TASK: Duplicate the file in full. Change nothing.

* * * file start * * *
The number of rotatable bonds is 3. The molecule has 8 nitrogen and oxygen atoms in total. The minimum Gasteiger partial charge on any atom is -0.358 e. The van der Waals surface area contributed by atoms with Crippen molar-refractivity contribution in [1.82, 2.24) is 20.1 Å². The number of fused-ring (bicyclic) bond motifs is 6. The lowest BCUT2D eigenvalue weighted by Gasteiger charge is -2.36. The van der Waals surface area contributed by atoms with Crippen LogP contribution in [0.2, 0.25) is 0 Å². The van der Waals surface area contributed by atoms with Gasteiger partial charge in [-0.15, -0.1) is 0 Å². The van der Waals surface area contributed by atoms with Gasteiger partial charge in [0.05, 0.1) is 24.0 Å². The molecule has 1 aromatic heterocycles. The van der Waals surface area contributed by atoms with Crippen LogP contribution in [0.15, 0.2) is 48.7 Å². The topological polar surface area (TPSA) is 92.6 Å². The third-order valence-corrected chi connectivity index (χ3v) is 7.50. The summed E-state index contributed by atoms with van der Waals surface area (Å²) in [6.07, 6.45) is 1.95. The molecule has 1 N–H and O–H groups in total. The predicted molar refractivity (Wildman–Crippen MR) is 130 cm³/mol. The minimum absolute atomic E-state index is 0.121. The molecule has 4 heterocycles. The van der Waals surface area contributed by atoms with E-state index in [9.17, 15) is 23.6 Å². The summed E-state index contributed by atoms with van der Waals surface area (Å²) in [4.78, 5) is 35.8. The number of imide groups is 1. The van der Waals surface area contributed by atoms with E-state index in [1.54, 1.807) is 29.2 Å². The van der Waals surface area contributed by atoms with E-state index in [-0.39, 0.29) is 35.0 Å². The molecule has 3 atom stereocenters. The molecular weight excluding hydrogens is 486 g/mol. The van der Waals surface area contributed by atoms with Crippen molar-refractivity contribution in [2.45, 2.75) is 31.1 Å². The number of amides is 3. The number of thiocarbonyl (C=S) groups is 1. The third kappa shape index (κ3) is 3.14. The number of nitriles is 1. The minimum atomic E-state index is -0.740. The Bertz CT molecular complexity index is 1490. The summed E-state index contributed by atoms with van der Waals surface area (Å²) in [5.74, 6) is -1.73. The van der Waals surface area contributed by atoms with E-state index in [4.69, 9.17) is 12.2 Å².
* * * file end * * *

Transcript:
The number of rotatable bonds is 3. The molecule has 8 nitrogen and oxygen atoms in total. The minimum Gasteiger partial charge on any atom is -0.358 e. The van der Waals surface area contributed by atoms with Crippen molar-refractivity contribution in [1.82, 2.24) is 20.1 Å². The number of fused-ring (bicyclic) bond motifs is 6. The lowest BCUT2D eigenvalue weighted by Gasteiger charge is -2.36. The van der Waals surface area contributed by atoms with Crippen LogP contribution in [0.2, 0.25) is 0 Å². The van der Waals surface area contributed by atoms with Gasteiger partial charge in [-0.15, -0.1) is 0 Å². The van der Waals surface area contributed by atoms with Gasteiger partial charge in [0.05, 0.1) is 24.0 Å². The molecule has 1 aromatic heterocycles. The van der Waals surface area contributed by atoms with Crippen LogP contribution in [0.15, 0.2) is 48.7 Å². The topological polar surface area (TPSA) is 92.6 Å². The third-order valence-corrected chi connectivity index (χ3v) is 7.50. The summed E-state index contributed by atoms with van der Waals surface area (Å²) in [6.07, 6.45) is 1.95. The molecule has 1 N–H and O–H groups in total. The predicted molar refractivity (Wildman–Crippen MR) is 130 cm³/mol. The minimum absolute atomic E-state index is 0.121. The molecule has 4 heterocycles. The van der Waals surface area contributed by atoms with E-state index in [9.17, 15) is 23.6 Å². The summed E-state index contributed by atoms with van der Waals surface area (Å²) in [4.78, 5) is 35.8. The number of imide groups is 1. The van der Waals surface area contributed by atoms with E-state index in [1.54, 1.807) is 29.2 Å². The van der Waals surface area contributed by atoms with E-state index in [-0.39, 0.29) is 35.0 Å². The molecule has 3 atom stereocenters. The molecular weight excluding hydrogens is 486 g/mol. The van der Waals surface area contributed by atoms with Crippen molar-refractivity contribution in [2.45, 2.75) is 31.1 Å². The number of amides is 3. The number of thiocarbonyl (C=S) groups is 1. The third kappa shape index (κ3) is 3.14. The number of nitriles is 1. The minimum atomic E-state index is -0.740. The Bertz CT molecular complexity index is 1490. The summed E-state index contributed by atoms with van der Waals surface area (Å²) in [5.74, 6) is -1.73. The van der Waals surface area contributed by atoms with E-state index in [4.69, 9.17) is 12.2 Å².